Love thy neighbour: LGBTI activists descend on Grace Bible Church

Kicking off the weekly sermon, a church official read the a statement released by the church, following the controversy. (Delwyn Verasasmy/M&G)

Kicking off the weekly sermon, a church official read the a statement released by the church, following the controversy. (Delwyn Verasasmy/M&G)

A lot of things happen to us as LGBTI people just ends up a news story that dies down. But I like the idea of continual engagement.”

So says Thami Kotlolo, as we make our way to Soweto’s Grace Bible Church, where he, along with lesbian, gay, bisexual, transgender and intersex (LGBTI) activists are planning a silent protest.

The protest stems from the controversy stirred after gay celebrity Somizi Mhlongi stormed out of the church in protest against a visiting pastor, Bishop Dag Heward-Mills’ reference to homosexuality as “unnatural”.

“You don’t find two male dogs, two male lions, two male impalas, two male lizards. You don’t find that in nature. That is unnatural. There is nothing like that in nature,” Heward-Mills said.

“My hope is to spark dialogue and hopefully get the church’s policies changed. The aim is not to fight or antagonise, but rather to make people think and remind the church that there are passages in the Bible that promote love,” Kotlolo says.

Part of Kotlolo’s artillery in this bid are posters scrawled with Biblical text (“Love they neighbour as you love yourself”; “But he who loves God is known by God”).

Although denied entry into the church building, a group of approximately 30 protestors held these posters aloft.

Among them was Geoffrey Ogwaro, a human rights advocate, specialising in LGBTI rights, with the University of Pretoria’s Centre for Human Rights’ Faculty of Law.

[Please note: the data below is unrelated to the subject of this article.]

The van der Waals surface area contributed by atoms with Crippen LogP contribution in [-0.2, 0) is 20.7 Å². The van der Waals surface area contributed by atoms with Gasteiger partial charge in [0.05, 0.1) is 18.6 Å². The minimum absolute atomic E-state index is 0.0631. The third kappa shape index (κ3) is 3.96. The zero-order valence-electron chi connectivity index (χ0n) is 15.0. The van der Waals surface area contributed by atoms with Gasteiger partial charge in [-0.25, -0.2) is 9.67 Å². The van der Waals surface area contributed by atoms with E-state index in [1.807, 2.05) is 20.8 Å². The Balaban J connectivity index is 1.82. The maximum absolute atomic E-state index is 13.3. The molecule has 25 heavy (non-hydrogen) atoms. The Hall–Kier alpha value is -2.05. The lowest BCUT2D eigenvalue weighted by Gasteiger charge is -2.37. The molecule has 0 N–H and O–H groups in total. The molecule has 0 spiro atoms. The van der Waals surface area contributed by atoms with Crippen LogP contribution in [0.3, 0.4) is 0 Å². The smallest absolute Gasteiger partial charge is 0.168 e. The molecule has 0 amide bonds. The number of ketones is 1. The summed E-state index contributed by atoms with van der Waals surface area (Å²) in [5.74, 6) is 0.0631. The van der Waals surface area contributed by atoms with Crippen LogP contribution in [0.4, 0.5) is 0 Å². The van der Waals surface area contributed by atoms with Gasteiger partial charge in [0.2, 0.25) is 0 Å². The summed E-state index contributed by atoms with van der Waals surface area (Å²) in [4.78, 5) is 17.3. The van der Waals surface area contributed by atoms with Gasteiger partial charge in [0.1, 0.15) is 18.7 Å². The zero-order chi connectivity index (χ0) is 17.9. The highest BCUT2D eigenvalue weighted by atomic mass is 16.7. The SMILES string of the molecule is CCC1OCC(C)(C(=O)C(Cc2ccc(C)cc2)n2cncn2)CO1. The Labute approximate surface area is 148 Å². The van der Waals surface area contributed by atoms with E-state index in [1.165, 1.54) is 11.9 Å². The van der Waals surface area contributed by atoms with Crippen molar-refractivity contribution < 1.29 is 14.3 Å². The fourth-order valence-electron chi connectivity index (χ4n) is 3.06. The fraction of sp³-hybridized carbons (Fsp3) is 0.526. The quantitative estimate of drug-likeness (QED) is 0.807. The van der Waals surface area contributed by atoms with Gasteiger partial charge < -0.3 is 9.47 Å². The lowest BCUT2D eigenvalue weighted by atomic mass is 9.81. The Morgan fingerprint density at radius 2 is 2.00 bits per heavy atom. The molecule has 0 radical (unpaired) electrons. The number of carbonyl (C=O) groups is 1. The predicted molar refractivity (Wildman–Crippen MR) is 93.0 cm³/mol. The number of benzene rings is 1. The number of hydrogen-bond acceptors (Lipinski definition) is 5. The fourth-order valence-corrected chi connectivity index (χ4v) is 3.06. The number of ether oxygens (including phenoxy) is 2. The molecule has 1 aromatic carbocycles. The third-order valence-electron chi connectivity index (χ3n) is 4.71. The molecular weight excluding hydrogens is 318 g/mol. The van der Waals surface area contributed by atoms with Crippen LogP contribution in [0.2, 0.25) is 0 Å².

“We are saying the church should stop spreading discriminatory messages that could be read as hate speech. Saying LGBTIQ people are less than animals is dehumanising them. There is a connection between the messages heard from pulpits and the violence against LGBTIQ people, especially against lesbians.”

Aware of this connection is a member of the church, 59-year-old mother of three, Zola Sefatse, who, instead of entering the building to attend the service, joined the protestors - proudly hold a poster (“Love one another”) above her head.

“I’m supporting them because I believe in human rights and that the church cannot judge.” 

Kicking off the weekly sermon, a church official read the a statement released by the church, following the controversy. With the statement seeing the church hold firm to its stance, the gathered activists know that they have their work cut out for them.

Willing to put in this work, activist Cameron Modisane, says, “This is part of a national campaign to be visible in faith spaces and hopefully change the narrative for the purposes if building a society in which there is no violence against LGBTI people.”


With security guards (one derisively commenting: “Love will conquer your sin) having refused the activists entry the church and removing them from church property, Kotlolo sticks to his guns: “They must beat us or arrest us, but even after that, we just want them to have a bigger discussion around LGBTI inclusion in the church.”

Holding up a placard on the street outside the church, along with other protestors, Modisane concurs: “We are going to keep this momentum going. We will keep applying pressure. Need to apply pressure until they make some concession.”

 
Carl Collison

Carl Collison

Carl Collison is the Other Foundation’s Rainbow Fellow at the Mail & Guardian. He has contributed to a range of local and international publications, covering social justice issues as well as art and is committed to defending and advancing the human rights of the LGBTI community in Southern Africa. Read more from Carl Collison

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